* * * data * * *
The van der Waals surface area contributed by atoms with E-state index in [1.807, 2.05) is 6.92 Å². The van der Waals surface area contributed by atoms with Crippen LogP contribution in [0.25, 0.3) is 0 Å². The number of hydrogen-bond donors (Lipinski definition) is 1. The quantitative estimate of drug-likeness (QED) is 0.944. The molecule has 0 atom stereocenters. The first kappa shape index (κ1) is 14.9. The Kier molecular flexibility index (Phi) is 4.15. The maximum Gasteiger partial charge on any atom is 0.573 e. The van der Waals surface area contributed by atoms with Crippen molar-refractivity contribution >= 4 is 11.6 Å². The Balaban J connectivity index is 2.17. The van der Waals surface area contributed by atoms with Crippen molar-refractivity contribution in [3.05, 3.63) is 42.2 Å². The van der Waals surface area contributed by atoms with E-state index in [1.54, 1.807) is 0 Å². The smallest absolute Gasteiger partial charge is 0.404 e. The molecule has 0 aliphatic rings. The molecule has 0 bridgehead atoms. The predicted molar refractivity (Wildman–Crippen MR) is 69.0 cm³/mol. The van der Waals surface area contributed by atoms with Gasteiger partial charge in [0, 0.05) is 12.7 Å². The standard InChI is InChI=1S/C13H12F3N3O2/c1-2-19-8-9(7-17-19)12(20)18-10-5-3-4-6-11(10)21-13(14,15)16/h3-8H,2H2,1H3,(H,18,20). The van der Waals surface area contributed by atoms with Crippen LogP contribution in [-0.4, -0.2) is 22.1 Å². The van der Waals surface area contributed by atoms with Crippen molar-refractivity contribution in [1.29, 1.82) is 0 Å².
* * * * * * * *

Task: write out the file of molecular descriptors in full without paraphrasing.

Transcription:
The van der Waals surface area contributed by atoms with E-state index in [1.807, 2.05) is 6.92 Å². The van der Waals surface area contributed by atoms with Crippen LogP contribution in [0.25, 0.3) is 0 Å². The number of hydrogen-bond donors (Lipinski definition) is 1. The quantitative estimate of drug-likeness (QED) is 0.944. The molecule has 0 atom stereocenters. The first kappa shape index (κ1) is 14.9. The Kier molecular flexibility index (Phi) is 4.15. The maximum Gasteiger partial charge on any atom is 0.573 e. The van der Waals surface area contributed by atoms with Crippen molar-refractivity contribution >= 4 is 11.6 Å². The Balaban J connectivity index is 2.17. The van der Waals surface area contributed by atoms with Crippen molar-refractivity contribution in [3.05, 3.63) is 42.2 Å². The van der Waals surface area contributed by atoms with E-state index in [1.54, 1.807) is 0 Å². The smallest absolute Gasteiger partial charge is 0.404 e. The molecule has 0 aliphatic rings. The molecule has 0 bridgehead atoms. The predicted molar refractivity (Wildman–Crippen MR) is 69.0 cm³/mol. The van der Waals surface area contributed by atoms with Gasteiger partial charge in [0, 0.05) is 12.7 Å². The standard InChI is InChI=1S/C13H12F3N3O2/c1-2-19-8-9(7-17-19)12(20)18-10-5-3-4-6-11(10)21-13(14,15)16/h3-8H,2H2,1H3,(H,18,20). The van der Waals surface area contributed by atoms with Crippen LogP contribution in [-0.4, -0.2) is 22.1 Å². The van der Waals surface area contributed by atoms with Crippen molar-refractivity contribution in [1.29, 1.82) is 0 Å².